Hull Denies Any Possible Strike Against Yemen [Archives:2001/41/Front Page]

October 8 2001

Mr. Edmund J. Hull, the new American Ambassador to Yemen, held a town meeting for American citizens at the US Embassy on October 3rd. The meeting was attended by 120 American citizens, most being Yemeni-Americans. The intention of the meeting was to introduce the ambassador to the American community as well as to discuss the security situation in light of the September 11th terrorist attacks in the US. 
According to a press release by the embassy, the ambassador said that in the war against terrorism, Yemen is a partner and not a target of possible strikes by the US military. 
The release also said that Ambassador Hull urges American citizens to be cautious and to exercise good personal security, while expressing his gratitude to the Yemeni government for doing its utmost to protect Americans in Yemen. The American citizens agreed with the ambassador that the September 11 attacks in the US, and the attack against the USS Cole in Aden last October, hurt both the USA and Yemen. The American citizens expressed their condolences with families of the victims in New York and Washington, and expressed their support for the US and its leadership in the international effort to eradicate terrorism. 
Ambassador Hull presented his credentials to president Ali Abdullah Saleh last Monday. Prior to joining his new post as ambassador to Yemen, Ambassador Hull was acting as the coordinator of Counter-Terrorism Department for the US Department of State. 
The Central Bank of Yemen, in its cooperation with the international effort, informed all banks working in Yemen to closely scrutinize their accounts. The objective is to find possible bank accounts belonging to associations or persons with connection to Usama Bin Laden, America’s prime suspect in the attack. On the condition of anonymity, banking sources told YT that the investigations carried out so far have not been fruitful, but also confirming that the process of scrutinizing bank accounts will continue. They said this procedure was one of the demands the US Administration requested Yemen to fulfill in its cooperation with the world wide fight against terrorism.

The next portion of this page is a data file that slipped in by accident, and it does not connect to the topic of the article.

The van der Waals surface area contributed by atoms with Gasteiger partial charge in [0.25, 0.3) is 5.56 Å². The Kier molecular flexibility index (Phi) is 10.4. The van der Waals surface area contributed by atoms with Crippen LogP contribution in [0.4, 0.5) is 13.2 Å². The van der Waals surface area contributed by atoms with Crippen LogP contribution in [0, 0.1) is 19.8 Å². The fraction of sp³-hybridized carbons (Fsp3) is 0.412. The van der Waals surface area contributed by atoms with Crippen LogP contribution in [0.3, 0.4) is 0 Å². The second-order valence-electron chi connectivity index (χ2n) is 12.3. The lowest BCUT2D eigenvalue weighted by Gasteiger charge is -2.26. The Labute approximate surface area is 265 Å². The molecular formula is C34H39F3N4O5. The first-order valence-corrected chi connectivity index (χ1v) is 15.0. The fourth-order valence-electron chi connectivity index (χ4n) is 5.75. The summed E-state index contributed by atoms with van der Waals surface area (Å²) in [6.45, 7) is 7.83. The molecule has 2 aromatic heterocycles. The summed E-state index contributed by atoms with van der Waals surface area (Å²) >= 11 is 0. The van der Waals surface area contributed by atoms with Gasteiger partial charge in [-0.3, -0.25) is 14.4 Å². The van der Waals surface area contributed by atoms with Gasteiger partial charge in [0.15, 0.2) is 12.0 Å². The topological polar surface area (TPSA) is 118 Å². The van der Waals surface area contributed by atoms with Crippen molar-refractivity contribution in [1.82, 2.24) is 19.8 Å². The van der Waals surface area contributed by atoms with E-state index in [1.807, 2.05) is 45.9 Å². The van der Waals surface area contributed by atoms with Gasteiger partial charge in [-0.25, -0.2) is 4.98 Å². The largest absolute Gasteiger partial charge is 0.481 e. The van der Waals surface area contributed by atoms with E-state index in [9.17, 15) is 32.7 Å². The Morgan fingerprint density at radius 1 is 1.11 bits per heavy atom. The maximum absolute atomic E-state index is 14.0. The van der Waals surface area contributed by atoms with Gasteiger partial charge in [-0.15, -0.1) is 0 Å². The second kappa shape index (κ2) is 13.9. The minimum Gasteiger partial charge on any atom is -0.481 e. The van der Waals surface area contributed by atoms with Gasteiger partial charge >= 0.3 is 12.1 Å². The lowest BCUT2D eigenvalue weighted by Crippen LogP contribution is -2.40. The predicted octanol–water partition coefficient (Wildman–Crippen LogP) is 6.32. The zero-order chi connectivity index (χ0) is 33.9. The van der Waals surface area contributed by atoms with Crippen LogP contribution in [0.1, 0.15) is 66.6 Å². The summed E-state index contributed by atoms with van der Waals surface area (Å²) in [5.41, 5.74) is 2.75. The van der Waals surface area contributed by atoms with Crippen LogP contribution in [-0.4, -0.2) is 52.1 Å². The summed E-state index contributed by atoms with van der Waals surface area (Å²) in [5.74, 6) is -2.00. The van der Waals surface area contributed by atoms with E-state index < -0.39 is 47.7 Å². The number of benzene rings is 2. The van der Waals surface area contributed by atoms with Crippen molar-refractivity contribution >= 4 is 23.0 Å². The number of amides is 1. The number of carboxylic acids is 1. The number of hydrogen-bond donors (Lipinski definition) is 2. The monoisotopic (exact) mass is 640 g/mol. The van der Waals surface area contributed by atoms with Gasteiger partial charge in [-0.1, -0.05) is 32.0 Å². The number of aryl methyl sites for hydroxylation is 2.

On a similar note, last Tuesday, the Yemeni Cabinet endorsed three international treaties relating to countering the financial supply of plastic explosives and nuclear materials. The cabinet authorized the Ministry of Foreign Affairs to sign the treaties after they were ratified by the Parliament and the Council. 
At the same time, it is expected that the Yemeni religious scholars will reach a final statement concerning Yemen’s position towards the anti-terrorism coalition. However, there are still disagreements concerning some of the content of the statement due to political taboos.